Funnies Farrago on historic moments in the Tarzan comic strip.
The Tarzan we see in the funnies these days is a somewhat diminished reminder of the strip’s place in the history of comic strips. When Tarzan began in this country on January 7, 1929, it was the first serious storytelling comic strip. It established the adventure strip genre on the funnies pages of American newspapers, which, until then, had been strictly for laughs.
Well, not quite “the first” if we’re looking for solo accomplishment: Buck Rogers, which began on the same day, completed the historic occasion by looking seriously at outer space instead of into jungles. So Buck Rogers stood with Tarzan in the doorway leading to a host of serious continuity comic strips in the 1930s.
Tarzan, however, was different. Although it appeared in “strip” form, there were no speech balloons. Instead, the pictorial panels were accompanied by prose narrative text that appeared beneath the panels. This form had been developed for publication in book form, not in newspapers. When the book didn’t sell very well, the strips were re-arranged in daily segments and the resulting “comic strip” was marketed as a comic strip feature. And as such, it was very successful, particularly when it graduated from daily black-and-white to Sunday color.
Now, 92 years later, Tarzan is being retired as a syndicated comic strip according to D. D. Degg at the DailyCartoonist.com on April 17. Andrews McMeel Syndication (AMS) has confirmed that it will halt distribution on June 20, 2021.
When asked the reasons for ending syndication, AMS comics editor Shena Wolf replied that the decision was “based on the very small client list (as you suspected) and content concerns that come with running a comic that was made nearly one hundred years ago.”
The content problems with the strip are obvious. The daily comic strips being rerun now are from the early 1950s. Even the Sundays, currently from 1980 (and by recognized comics geniuses Archie Goodwin and Gil Kane), are not sensitive to today’s culture.
But no matter how well done the White Man’s Burden aspect of Edgar Rice Burroughs’ English lord being King of the Jungle, it is hard to ignore in these “woke” days. Which is why the GoComics Tarzan page includes this notice (in italics):
This historic comic is presented in its original form, unedited from the time period in which it was created. These images may contain harmful stereotypes, problematic and antiquated ideologies, or otherwise negative cultural depictions and themes indicative of the context in which it first appeared. We run these vintage comic strips to preserve a digital archive of the medium’s early examples.
The Tarzan comic strip, during its run, has benefited from the service of acknowledged Masters of Comic Art. Along with the aforementioned Goodwin and Kane there was Harold Foster, Burne Hogarth, and Russ Manning. Also contributing were top of the line comic illustrators like Dan Barry, Nick Cardy, Bob Lubbers, Gray Morrow, Mike Grell, Joe Kubert, and others.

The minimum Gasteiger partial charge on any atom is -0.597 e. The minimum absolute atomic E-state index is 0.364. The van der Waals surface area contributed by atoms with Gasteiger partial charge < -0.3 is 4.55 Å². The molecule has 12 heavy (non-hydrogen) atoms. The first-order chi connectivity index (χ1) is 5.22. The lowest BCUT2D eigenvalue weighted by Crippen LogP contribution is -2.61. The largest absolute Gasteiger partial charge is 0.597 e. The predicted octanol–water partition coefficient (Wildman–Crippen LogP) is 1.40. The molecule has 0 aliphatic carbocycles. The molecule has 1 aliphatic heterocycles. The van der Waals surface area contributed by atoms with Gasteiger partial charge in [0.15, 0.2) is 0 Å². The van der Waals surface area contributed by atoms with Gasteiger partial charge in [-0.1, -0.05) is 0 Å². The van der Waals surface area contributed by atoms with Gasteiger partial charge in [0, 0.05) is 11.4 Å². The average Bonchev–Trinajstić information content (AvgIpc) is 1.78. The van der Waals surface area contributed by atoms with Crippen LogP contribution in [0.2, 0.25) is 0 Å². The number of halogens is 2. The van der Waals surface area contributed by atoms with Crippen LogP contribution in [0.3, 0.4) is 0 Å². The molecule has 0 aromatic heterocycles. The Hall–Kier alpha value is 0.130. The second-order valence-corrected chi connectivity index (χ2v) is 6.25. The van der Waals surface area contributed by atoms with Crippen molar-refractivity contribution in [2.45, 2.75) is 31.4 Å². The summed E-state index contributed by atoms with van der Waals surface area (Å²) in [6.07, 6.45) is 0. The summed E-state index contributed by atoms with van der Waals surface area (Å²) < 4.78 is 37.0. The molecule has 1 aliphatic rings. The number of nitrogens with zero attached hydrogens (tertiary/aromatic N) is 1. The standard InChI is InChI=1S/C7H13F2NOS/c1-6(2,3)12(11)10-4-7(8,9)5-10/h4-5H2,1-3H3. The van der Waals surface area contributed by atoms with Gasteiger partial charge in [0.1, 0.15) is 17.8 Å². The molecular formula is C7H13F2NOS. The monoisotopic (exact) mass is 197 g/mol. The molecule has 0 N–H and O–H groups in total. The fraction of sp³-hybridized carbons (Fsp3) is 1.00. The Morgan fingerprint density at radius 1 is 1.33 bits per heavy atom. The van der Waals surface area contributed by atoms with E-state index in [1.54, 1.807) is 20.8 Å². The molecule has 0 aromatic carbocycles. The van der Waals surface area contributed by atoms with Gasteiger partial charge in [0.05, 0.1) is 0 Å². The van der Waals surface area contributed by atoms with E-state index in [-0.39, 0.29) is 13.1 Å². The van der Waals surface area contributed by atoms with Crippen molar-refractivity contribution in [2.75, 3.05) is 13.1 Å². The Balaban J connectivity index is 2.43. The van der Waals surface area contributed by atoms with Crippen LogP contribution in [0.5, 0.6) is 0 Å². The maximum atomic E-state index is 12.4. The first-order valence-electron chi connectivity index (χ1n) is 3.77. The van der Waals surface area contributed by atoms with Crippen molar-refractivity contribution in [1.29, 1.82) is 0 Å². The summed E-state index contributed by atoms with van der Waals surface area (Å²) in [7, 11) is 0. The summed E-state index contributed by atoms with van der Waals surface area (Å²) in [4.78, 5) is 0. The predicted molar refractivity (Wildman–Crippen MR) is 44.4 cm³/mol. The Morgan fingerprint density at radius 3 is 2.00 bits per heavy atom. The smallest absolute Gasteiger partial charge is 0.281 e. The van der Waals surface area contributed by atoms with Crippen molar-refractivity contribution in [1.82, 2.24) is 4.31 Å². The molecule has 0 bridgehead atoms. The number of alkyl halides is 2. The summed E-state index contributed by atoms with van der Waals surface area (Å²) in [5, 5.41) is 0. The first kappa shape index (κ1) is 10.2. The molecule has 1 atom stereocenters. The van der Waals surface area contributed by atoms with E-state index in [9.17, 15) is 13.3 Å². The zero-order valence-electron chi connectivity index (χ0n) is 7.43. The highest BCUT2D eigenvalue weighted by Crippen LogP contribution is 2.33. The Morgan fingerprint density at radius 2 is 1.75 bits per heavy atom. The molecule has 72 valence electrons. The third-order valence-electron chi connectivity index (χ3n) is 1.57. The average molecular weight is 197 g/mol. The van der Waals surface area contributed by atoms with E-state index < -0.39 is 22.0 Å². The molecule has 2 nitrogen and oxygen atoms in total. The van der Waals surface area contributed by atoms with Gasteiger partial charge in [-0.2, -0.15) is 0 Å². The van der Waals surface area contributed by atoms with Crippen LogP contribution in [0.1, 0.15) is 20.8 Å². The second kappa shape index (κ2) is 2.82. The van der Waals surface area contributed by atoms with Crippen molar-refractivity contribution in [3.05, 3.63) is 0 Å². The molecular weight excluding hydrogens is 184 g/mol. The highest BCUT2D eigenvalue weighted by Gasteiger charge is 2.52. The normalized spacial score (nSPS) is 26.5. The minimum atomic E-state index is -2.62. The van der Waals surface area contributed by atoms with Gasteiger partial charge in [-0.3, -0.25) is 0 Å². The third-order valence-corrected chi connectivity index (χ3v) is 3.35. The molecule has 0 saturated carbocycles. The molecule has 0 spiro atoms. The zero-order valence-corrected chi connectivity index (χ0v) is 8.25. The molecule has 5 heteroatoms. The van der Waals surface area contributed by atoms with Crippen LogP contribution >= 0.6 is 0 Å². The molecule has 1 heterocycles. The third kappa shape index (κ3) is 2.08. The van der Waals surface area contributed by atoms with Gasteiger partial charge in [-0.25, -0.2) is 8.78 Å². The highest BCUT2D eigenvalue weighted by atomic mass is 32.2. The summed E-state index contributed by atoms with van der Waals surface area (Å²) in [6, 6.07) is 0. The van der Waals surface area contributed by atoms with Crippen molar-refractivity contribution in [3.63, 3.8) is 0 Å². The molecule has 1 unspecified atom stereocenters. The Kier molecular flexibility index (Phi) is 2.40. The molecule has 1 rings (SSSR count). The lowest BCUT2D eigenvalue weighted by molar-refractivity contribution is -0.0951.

It is not known if the 25-year archive will remain up at GoComics, or if Edgar Rice Burroughs Inc. will shop a Tarzan comic strip to other syndicates.
Below is the full statement (in italics) from ERB Inc. President Jim Sullos regarding the syndication ending of the Tarzan comic strip as released to The Daily Cartoonist.
Tarzan has proven to be a timeless character, maintaining his perennial qualities of strength, courage, protector of wildlife and the environment, and defender of those in need, even as he adapts to the changing world. Every generation has its Tarzan, and its own way of experiencing the ape-man’s adventures, and this generation is no different.
Tarzan sprang to life from the pages of a pulp magazine over 100 years ago, and soon after became a worldwide best-seller in book publishing. With the rise of silent films, he became an international star on the big screen, the world’s first superhero; when the “talkies” arrived in the theaters, Tarzan came and conquered.
Next were the newspaper strips and comic books, and later 2D video games, and most recently a 3D virtual reality video game where players can “become” Tarzan themselves. Whenever the entertainment media develops its next innovation, there is Tarzan.
We are extremely proud of Tarzan’s 92-year run in the print newspaper strips, which is a testament to his enduring nature. As forms of media change over the years, Tarzan adapts as he always has and as we have always anticipated. Therefore, nearly a decade ago, we transitioned the Tarzan comic strips to our robust online comics program at edgarriceburroughs.com/comics, where we have enlisted a creative team of major industry talents such as Roy Thomas and Thomas Grindberg to continue the legendary ape-man’s all-new exploits.
These webcomics are the direct continuation of the print Tarzan newspaper strips, with the first online strip of “THE NEW ADVENTURES OF TARZAN” being labeled #3693, picking up the numbering sequence uninterrupted from the last original Tarzan Sunday newspaper strip in 2002.
Dark Horse Comics will be publishing graphic novel collections of both “THE NEW ADVENTURES OF TARZAN” and another of our Tarzan online comic strips, “TARZAN OF THE APES: A CLASSIC ADAPTATION,” by Roy Thomas, Pablo Marcos, and Oscar Gonzales.
In addition to these two Tarzan comics, our online program also includes 24 more storylines adapted from among the 80+ books written by Edgar Rice Burroughs, and a number of these webcomics are also available in the Spanish language.
Tarzan continues to thrive in the twenty-first century, adapting as he always has, with new online comics as well as video games, novels, merchandise, and other exciting entertainment media projects that are in development.
We conclude our memorial with a few comic book pages drawn by Joe Kubert, another of the Tarzan masters.